Video Games Industry Disappointed by R18+ Classification Continued Delay


Video Games Industry Disappointed by R18+ Classification Continued Delay

Dec 10, 2010

Sydney, Australia – Friday, 10th December 2010 – A decision to introduce an R18+ classification for video games has been postponed today following a Standing Committee of Attorneys General (SCAG) meeting in Canberra.

Ron Curry, CEO of the iGEA, says, “It’s disappointing that an adult rating for video games will be delayed once again despite mass support from the Australian community, whether it is from adult gamers who want the right to play games that appeal to them or parents who want clear guidelines for their children.”

We are however pleased that the industry has been given the opportunity to put forward its arguments for an adult rating and encouraged by the tremendous support the issue has received from the Federal Government, and the active engagement by each Attorney General at today’s meeting on the issue.   We’re hopeful that the weight of evidence and the comprehensive research into the matter will ensure an adult rating is introduced when the Attorney-Generals reconvene,” said Curry. 

The SCAG meeting follows several announcements made earlier this week by Minister of Home Affairs Brendan O’Connor highlighting the Gillard Government’s evidence based support for an R18+ classification for video games.  This study is in line with a range of polls conducted in the last 12 months which show mass support in favour of an R18+ rating for games:

The public consultation conducted earlier this year found 98.4 per cent of submissions were in favour of an R18+ classification for video games

  • News Limited’s poll shows 95.5 per cent of respondents vote for an R18+ classification and 4 per cent vote against it[i]
  • A poll conducted by Fairfax indicates 97 per cent of respondents believe Australia should introduce an R18+ rating for video games and 3 per cent are against it[ii]
  • A Channel 7 Sunrise’s poll reveals 97 per cent of respondents would like R18+ games permitted in Australia and 3 per cent would not[iii]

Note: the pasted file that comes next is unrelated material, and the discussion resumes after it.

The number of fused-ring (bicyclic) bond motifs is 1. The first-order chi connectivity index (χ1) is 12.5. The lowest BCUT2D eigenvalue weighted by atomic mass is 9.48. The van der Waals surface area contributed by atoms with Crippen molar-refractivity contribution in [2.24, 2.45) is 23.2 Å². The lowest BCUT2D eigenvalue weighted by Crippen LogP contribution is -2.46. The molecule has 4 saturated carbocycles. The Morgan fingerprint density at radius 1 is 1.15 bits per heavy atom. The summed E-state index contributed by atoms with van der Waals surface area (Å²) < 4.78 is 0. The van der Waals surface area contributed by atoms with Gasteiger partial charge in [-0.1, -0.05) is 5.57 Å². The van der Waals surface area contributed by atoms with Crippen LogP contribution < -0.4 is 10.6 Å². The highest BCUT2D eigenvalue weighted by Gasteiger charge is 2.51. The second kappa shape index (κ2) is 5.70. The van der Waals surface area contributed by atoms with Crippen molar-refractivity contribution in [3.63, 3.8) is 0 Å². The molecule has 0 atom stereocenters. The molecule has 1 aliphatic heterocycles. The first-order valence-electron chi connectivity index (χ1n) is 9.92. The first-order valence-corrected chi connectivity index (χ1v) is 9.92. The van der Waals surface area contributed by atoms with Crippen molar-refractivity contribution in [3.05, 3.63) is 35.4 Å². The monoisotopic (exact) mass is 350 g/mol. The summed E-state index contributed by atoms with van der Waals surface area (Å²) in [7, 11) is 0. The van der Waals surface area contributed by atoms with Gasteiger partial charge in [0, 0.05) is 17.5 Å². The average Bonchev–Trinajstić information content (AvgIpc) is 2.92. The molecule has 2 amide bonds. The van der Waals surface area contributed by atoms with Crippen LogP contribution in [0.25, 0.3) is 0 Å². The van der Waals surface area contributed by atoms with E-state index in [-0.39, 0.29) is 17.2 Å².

• Furthermore, the Interactive Australia 09 report by Bond University found that 91 per cent of gamers and non-gamers believe the classification should be introduced and that 91 per cent of adults would clearly know that game classified R18+ would be unsuitable for children[iv].

Despite the majority votes by the community, Australia remains the only developed nation without an R18+ classification for video games and a classification system which is inconsistent across various media.  “While there are some opponents who argue an R18+ rating will only give children access to high level content, this is simply not true.  Content that exceeds the guidelines required for an R18+ classification will still be refused classification and banned in Australia.”

“An R18+ rating for video games will go a long way in helping parents make informed decisions about the games their children play and also provide more consistent guidelines aligned with other forms of media,” said Curry.

This latest news comes fresh off the back of a series of ‘How to set-up Parental Controls’ videos released by the iGEA this week.  The videos, hosted by iGEA ambassador and ABC sports presenter Stephanie Brantz, provides tips to ensure parents only allow children to play games that are age appropriate and for a healthy amount of time.

The video series can be viewed here: http://www.youtube.com/user/igeavideo?feature=mhum#p/u

-Ends-

 


[i] News Limited, 2010, ‘Do you want an R18+ for games?’ <http://www.news.com.au/technology/eb-games-petitions-for-r18-video-games-classification/story-e6frfro0-1225826969923>

[ii] Fairfax Digital, 2009, ‘Should Australia introduce an R18+ for video games?’, <http://www.smh.com.au/polls/results.html>

[iii] Yahoo7!, 2009, ‘Would you like R18+ rated games permitted?’ <http://post.polls.yahoo.com/quiz/quizresults.php?poll_id=50754>

[iv] Interactive Australia 2009, National Research prepared by Professor J. Brand, Bond University for the Interactive Entertainment Association of Australia, 2008, <www.igea.net/category/industry-research>

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